The population of Suriname is blessed with people from all walks of life with an abundance of various talents.
But there is rarely an individual among us who was blessed as much as Soekidjan Irodikromo was. Irodikromo was born on the Pietersburg plantation in the Commewijne district in 1945 and known to everyone simply by the nickname; “Soeki.”
Although being blessed with mountains of talent at birth, this by any means does not guarantee further development of said talent. It took enormous perseverance and dedication to develop and grow his talent, especially because he came from humble rural beginnings. His love for the visual arts was stronger than any adversity he faced on this path.
The people of Suriname are descendants from those that came here, most of whom under unspeakable circumstances, from all corners of the world. Our original inhabitants (the indigenous people) consist of Caribs (Kaliña), Trios (Tirio), Wayana’s and Arowak (Lokono).The Afro-Surinamese descendants of slaves came mainly from West Africa. The descendants of groups from India, Indonesia (island of Java) and China were brought to Suriname as indentured servants. The rest of the country’s population consists of smaller groups from the Netherlands, Portugal, Lebanon and Brazil. Soeki was of Javanese descent and always proudly incorporated this in his work beautifully.
Soeki began his formal training in the visual arts at the Cultural Center Suriname (CCS) in Paramaribo after which he continued studying at the Academy of Visual Arts in Rotterdam, the Netherlands. Eventually he even mastered the art of batik at the ASRI (Academy Seni Rupa Indonesia) in Yogyakarta in Indonesia.
In addition to many exhibitions both solo and in the company of others, Soeki always participated in the National Art Fair. He tirelessly contributed in various ways to the development of visual art in Suriname. By teaching as a teacher, but also through his ceramist training academy. Through batik courses and by participating in the National Art Fair and by encouraging young artists to do the same.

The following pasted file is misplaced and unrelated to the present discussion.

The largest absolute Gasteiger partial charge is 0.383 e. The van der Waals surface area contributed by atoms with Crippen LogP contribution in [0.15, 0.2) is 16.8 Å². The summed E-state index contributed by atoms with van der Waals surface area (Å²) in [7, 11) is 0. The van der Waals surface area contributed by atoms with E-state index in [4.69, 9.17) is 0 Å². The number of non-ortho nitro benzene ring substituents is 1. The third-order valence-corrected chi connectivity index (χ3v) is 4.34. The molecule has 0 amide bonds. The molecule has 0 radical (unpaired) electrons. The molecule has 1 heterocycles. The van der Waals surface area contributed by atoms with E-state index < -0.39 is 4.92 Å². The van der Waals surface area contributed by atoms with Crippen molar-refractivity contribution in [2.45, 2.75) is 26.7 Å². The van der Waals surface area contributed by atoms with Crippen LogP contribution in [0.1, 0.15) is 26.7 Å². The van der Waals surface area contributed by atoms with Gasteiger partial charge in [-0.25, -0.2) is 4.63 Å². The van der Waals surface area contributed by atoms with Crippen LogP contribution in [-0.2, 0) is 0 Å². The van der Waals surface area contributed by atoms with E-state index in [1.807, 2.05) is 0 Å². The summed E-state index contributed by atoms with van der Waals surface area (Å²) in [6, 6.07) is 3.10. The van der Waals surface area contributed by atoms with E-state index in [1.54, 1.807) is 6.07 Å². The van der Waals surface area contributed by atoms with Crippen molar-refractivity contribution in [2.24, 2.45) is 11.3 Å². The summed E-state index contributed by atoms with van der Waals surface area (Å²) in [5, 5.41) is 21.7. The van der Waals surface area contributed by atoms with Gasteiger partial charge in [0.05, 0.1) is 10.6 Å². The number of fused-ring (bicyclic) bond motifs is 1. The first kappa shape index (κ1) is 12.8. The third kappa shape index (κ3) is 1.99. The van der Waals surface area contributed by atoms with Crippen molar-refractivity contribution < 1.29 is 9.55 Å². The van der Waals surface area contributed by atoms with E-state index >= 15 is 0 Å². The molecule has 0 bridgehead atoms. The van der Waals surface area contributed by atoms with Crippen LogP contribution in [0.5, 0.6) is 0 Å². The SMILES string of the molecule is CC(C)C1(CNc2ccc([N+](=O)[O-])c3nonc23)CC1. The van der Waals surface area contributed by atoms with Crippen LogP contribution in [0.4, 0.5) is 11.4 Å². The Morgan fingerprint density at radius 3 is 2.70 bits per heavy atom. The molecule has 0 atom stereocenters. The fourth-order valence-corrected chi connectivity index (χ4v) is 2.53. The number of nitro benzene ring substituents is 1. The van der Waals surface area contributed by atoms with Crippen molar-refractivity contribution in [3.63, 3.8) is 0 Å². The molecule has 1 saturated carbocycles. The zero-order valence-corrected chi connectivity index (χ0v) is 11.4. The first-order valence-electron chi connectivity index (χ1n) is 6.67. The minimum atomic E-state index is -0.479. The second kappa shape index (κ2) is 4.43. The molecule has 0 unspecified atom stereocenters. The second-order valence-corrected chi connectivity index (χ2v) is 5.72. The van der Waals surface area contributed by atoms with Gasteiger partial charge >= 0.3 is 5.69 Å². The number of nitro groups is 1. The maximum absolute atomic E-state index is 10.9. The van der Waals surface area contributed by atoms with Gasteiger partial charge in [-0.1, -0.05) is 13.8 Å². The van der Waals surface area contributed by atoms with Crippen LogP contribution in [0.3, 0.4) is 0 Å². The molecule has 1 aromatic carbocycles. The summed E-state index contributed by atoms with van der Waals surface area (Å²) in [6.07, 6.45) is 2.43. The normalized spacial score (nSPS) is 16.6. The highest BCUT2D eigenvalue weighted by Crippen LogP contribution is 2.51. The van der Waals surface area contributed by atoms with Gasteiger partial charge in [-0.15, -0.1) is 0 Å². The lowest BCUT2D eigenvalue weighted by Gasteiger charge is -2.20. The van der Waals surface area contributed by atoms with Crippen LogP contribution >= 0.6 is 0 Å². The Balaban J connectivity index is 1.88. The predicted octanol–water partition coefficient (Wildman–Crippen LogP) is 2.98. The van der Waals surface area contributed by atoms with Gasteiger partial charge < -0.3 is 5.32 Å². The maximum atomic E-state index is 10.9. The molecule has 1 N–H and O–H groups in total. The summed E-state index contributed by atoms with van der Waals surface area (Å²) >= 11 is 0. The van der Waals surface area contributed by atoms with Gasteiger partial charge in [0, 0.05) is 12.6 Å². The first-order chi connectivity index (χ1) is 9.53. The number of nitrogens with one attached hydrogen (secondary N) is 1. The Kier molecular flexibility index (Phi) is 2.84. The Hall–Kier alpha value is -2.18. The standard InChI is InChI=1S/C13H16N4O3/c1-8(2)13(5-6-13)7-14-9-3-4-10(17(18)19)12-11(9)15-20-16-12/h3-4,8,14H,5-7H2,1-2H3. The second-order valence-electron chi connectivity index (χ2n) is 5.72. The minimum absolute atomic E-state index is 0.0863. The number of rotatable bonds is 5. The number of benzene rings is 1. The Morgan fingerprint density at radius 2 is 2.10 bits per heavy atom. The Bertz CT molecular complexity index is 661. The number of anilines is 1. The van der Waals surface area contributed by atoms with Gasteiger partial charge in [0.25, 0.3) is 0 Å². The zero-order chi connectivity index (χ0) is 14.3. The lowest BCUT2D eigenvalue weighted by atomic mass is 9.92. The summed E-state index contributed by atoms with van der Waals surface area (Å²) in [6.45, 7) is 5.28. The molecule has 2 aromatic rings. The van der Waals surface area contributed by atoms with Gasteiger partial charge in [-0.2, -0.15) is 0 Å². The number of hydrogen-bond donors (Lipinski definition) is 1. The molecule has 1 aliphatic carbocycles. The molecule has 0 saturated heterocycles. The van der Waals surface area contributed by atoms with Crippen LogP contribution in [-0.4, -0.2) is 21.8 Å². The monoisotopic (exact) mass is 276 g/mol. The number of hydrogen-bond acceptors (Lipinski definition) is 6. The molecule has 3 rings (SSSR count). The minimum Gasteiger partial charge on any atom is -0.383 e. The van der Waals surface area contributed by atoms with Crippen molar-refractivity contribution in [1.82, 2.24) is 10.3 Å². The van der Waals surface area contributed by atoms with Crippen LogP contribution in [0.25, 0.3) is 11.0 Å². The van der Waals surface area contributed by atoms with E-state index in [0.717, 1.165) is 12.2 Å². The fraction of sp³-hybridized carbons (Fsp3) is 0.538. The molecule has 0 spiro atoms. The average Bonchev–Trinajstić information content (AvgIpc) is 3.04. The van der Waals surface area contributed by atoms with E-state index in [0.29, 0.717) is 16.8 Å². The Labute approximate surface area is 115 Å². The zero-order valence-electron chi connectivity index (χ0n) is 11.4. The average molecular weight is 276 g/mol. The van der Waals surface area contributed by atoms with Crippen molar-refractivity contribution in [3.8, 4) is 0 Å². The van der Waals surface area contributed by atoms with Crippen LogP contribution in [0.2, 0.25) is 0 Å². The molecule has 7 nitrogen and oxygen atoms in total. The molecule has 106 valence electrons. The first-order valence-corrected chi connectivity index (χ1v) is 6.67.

Soeki has expressed his Javanese heritage with pride and skill in his paintings, ceramics and batik works. In addition he has also been accepting influences from the culture of the other groups around him (see a Hindu god below).
Soeki was very accepting of others teaching many different disciplines within the arts and incorporating the differences of others in his own work.
As the cultural divides slowly but surely cleared way for an integrated society so did Soeki’s art. Suriname is a formidable example of the so-called Melting Pot and Soeki helped shape the landscape of society through his art.
Soeki has always been constructively critical of the National Art Fair, with an emphasis on the potential he saw in this staple in the Surinamese community. Soeki fully subscribed to the importance of the National Art Fair and did not skip a single year, his participation was always guaranteed. Soeki was as we call it a real “stonfutu”.
Soeki has produced an enormous oeuvre of beautiful paintings, batik works and ceramics and was a great artist with a big heart. He loved his art and fully indulged himself in it. When asked about the inspiration and continuous development of his artworks he indicated that it came naturally, because it came from the heart.He was so happy to convey this passion for art to everyone.
His ‘Volksacademie’ is a testament to the next generation on how it can be done; develop your talents as an individual and give back to society! We are forever grateful to Soeki for everything we received from him. The Gunungan at Sana Budaya will guard against evil spirits and always be a guiding element for us and a reminder of Soeki.
One of Soeki’s first creations was a self-portrait. As a student attending the Dutch Art Academy he felt out of place like he didn’t belong. He felt uneasy and saw Demons.
In the eleventh hour of his life, while wheelchair bound and with trembling hands, he painted his last portrait also containing many demons.